ActivitiesAcrossthe ValueChain CoordinatingMany of the value-chain activities occur in the order discussedhere. However, managers cannot simply work on R&D and not think about customer service until after selling the car. Rather, cross-functional teams work on R&D, design, production, marketing, distribution, and customer service simultaneously. As ihe t."-s develop new model features, they also plan how to produce, market, and distribute the redesigned vehicles. They also consider how the new design will affect warranty costs. Recall from the last chapter that management accountants typically participate in these cross-functional teams. Even at the highest level of global operations, Nissan used cross-functional teams to implement its revival plans. The value chain in Exhibit 2-3 also reminds managers to control costs over the value chain as a whole. For example, Nissan spendsmore in R&D and product design to increasethe quality of its vehicles,which, in turn, reducescustomer service costs. Even though R&D and design costs are higher, the total cost of the vehicleas measured throughout the entire value chain-is lower as a result of this tradeoff. Enhancing its reputation for high-quality products may also enable Nissan to increasesalesor to charge higher selling prlces. The value chain applies to service and merchandising firms as well as manufacturing firms. For example, an advertising agency such as Saatchi & Saatchi incurs:a a a a

Design costs to develop each client's ad campargn. Marketing costs to obtain new clients. Distribwtion costs to get the ads to the media. Customer sentice costs to address each client's concerns.

lDave Hirshchman, "Coming soon: buib-to-order cars deliuered in 10-15 days," The Atlanta Journal Constitution, March 25,2001, p. Q1.

52

Chapter 2

Determiningthe Coststo Servea Customer or to Make a ProductHow do companies such as eBay, Amazon.com, and Nissan determine how much it costs to serve a customer, fill an order, or produce an Xterra? Before we can answer this question, let's first consider some of the specializedlanguage that accountants use when referring to costs. Distinguish between directand indirect costs

Cost Objects, Direct Costsuand Indirect CostsA cost object is anything for which managers want a separatemeasurementof cost. Nissan's cost objects may include the followrng: . Individual products (the Xterra, Pathfinder, and Altima) o Alternative marketing strategies (salesthrough dealers versus built-to-order \il/eb sales) . . Geographic segmentsof the business(United States,Europe, Japan) Departments (human resources,payroll, legal)

Costs are classified as either direct or indirect with respect to the cost object. A direct cost is a cost that can be traced to the cost object. For example, say the cost object is one Xterra. Nissan can trace the cost of tires to a specific Xterra; therefore, the tires are a direct cost of the vehicle. An indirect cost is a cost that relates to the cost object but cannot be traced to it. For example,Nissan incurs substantialcost to run the Xterra manufacturing plant, including utilities, property taxes, and depreciation on the plant and equipment. Nissan cannot build an Xterra without incurring these costs, so the costs are related to the Xterra. However, it's impossibleto trace a specificamount of these costs to one Xterra. Therefore, these costs are indirect costs of an Xterra. As shown in Exhibit 2-4, the same costs can be indirect with respect to one cost object yet direct with respectto another cost object. For example, plant and equipment

The SameCost Can Be Director Indirect, Depending the CostObject on

Accounting Building Blocksof Managerial

depreciation, property taxes, and utilities are indirect costs of an Xterra. However, if management wants to know how much it costs to run the Canton manufacturing plant, the plant becomesthe cost object; so the same depreciation, tax, and utility costs are direct costs of the manufacturing facility. Whether a cost is direct or indirect depends on the specifiedcost object. In most cases,we'll be talking about a unit of product (such as one Xterra) as the cost object. If a company wants to know the total cost attributable to a cost object, it must assign all dtrect and indirect costs to the cost object. Assigning a cost simply means that you are "attaching" a cost to the cost object.'Sfhy? Becausethe cost object causedthe company to incur that cost. In determining the cost of an Xterra, Nissan assignsboth the cost of the tires and the cost of running the manufacturing plant to the Xterras built at the plant. Nissan assignsdirect costs to each Xterra by tracing those costs to specific units, or batches.However, becauseNissan cannot trace indirect costs to specific units or batches,it must allocate these costs to the vehiclesproduced at the plant.'We will discussthe allocation process in more detail in the next chapter; but for now, think of allocation as dividing up the indirect costs over all of the units produced, just as you might divide a pizza amongfriends. Exhibit 2-5 illustrates these concepts.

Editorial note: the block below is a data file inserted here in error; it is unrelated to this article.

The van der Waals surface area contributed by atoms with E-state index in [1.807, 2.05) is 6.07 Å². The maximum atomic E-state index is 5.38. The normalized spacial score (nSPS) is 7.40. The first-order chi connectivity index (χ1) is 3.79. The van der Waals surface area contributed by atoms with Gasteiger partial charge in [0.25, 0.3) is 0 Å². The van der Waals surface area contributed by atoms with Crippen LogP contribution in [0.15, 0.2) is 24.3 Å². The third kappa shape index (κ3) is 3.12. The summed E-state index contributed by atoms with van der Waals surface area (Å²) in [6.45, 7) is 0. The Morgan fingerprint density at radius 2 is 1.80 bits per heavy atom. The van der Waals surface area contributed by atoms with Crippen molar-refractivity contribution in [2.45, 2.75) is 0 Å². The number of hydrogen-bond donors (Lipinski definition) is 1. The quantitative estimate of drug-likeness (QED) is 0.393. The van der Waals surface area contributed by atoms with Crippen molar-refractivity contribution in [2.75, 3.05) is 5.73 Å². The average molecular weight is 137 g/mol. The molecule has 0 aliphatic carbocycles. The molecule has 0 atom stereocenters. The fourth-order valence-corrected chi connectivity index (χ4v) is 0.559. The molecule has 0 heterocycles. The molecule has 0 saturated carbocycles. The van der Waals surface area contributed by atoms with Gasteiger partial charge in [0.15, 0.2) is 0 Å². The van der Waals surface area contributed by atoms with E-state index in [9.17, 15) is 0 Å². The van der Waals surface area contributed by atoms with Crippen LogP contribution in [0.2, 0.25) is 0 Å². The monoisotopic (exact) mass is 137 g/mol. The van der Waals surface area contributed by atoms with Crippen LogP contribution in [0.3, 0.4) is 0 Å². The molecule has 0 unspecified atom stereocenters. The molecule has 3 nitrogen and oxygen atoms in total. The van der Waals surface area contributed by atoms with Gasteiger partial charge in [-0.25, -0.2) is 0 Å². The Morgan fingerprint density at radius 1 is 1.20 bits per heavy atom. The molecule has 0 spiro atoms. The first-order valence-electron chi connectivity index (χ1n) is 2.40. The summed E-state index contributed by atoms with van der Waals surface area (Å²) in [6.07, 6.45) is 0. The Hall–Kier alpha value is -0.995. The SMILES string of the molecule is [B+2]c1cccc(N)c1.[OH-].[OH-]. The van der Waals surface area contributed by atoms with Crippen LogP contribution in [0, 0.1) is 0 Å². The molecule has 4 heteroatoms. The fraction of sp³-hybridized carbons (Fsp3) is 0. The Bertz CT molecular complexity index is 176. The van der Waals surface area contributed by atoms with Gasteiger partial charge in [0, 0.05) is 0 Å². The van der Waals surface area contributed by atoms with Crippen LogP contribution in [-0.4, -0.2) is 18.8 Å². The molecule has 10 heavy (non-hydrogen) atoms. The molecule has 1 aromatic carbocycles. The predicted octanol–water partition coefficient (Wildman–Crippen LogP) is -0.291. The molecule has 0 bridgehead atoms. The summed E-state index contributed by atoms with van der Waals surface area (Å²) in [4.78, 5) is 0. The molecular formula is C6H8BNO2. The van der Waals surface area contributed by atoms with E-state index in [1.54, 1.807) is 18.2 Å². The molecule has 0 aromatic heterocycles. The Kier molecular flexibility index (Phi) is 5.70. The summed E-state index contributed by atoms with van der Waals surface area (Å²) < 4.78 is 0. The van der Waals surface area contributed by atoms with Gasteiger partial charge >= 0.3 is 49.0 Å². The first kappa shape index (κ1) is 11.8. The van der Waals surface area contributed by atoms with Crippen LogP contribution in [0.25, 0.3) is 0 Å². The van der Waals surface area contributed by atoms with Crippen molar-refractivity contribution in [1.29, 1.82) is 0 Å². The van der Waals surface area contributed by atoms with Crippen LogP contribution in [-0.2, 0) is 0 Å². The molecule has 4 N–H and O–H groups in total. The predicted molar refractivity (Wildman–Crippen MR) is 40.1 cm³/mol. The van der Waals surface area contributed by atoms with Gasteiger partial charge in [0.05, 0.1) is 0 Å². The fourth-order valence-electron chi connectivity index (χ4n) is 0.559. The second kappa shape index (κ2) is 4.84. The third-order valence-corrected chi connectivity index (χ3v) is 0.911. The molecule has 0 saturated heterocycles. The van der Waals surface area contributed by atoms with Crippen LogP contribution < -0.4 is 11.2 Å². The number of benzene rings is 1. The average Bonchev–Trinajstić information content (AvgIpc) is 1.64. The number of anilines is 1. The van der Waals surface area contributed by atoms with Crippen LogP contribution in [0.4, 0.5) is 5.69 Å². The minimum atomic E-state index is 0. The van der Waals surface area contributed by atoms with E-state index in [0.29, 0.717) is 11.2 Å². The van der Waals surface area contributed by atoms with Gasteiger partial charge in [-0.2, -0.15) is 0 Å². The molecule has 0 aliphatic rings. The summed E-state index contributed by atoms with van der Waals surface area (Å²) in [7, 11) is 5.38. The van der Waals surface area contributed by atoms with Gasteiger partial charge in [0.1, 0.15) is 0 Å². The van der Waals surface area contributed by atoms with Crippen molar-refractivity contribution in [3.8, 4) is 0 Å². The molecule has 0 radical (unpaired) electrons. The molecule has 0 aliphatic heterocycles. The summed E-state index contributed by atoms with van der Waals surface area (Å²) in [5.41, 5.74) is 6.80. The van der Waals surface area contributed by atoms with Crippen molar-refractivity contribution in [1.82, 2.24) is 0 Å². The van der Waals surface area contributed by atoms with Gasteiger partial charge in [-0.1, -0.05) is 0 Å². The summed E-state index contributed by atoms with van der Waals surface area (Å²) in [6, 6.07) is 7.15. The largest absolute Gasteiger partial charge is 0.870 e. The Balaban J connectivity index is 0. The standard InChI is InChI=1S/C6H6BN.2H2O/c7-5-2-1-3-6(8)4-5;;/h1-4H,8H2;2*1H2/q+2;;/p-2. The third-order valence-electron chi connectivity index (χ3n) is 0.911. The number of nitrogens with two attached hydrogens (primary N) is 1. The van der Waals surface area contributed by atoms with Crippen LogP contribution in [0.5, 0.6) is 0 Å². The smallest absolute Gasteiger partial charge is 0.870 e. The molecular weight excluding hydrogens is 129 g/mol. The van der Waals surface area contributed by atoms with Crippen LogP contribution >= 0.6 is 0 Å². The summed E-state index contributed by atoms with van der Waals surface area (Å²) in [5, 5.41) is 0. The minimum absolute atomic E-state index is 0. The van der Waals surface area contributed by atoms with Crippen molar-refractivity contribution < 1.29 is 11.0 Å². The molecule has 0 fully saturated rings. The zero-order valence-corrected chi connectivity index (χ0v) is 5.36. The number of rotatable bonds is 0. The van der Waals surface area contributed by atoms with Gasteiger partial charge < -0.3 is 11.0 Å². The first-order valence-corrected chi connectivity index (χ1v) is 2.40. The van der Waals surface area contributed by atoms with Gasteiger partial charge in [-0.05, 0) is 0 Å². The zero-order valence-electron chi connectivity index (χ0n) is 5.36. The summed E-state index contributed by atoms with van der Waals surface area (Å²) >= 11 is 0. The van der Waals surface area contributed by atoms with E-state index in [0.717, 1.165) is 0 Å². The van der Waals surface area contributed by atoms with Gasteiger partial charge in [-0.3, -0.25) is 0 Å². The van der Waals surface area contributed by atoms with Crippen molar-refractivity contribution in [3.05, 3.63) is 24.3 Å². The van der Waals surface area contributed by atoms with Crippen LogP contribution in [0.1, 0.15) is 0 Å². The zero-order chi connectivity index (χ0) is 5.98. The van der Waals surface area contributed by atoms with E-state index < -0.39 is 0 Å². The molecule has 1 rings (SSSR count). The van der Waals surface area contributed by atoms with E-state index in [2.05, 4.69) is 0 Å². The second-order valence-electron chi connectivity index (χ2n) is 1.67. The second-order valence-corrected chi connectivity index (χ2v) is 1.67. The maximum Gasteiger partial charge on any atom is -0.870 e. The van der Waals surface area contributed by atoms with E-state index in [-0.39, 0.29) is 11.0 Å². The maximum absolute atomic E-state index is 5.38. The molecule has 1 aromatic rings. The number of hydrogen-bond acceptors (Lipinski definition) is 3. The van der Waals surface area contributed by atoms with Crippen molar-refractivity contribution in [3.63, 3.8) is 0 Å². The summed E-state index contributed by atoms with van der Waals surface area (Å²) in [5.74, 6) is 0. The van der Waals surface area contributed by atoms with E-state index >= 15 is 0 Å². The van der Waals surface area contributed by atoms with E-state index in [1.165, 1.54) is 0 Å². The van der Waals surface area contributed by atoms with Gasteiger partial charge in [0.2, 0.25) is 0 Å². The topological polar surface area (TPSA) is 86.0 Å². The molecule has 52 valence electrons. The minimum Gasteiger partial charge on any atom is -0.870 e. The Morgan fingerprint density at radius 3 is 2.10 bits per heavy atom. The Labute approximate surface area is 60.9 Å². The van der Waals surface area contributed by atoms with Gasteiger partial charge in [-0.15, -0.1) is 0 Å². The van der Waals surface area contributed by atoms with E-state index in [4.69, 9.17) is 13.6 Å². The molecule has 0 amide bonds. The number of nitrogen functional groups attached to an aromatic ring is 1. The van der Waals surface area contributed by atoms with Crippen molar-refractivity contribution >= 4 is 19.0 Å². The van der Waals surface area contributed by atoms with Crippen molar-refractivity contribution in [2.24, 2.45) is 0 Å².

AssigningDirectand lndirectCoststo Cost Objects

l|.,

li

ffirii\X/hy is this terminology important? Becauseit helps managers understand how accountants arrive at cost figures. Direct costs are traced to cost objects so th at m anager s an d a c c o u n ta n ts a re c o n fi d e nt that the amount of di rect cost assignedto a cost object is very accurate. For example, managers are confident i n t he t ir e c os t a s s i g n e d to o n e X te rra b e cause they can trace a parti cul ar Xterra's four tires (plus a spare tire) back to a specific invoice. In contrast, indirect costs are allocated rather than traced; so the amount of indirect cost a ss igned t o a c os t o b j e c t i s mo re o f a n e s ti mate. A s a resul t, managers and a cc ount ant s ar e l e s s c o n fi d e n t i n th e a mo u nt of i ndi rect cost assi gned each Xterra. Managers know the total amount of indirect costs from paying utility and tax bills and recording depreciation expense.However, the diuision of the total amount of indirect costs among the vehiclesis lessprecise.Therefore, managers are less confident in the amount of indirect cost that should be assignedto the cost object (for example, the amount of utilities cost that should be assigned to a particular Xterra).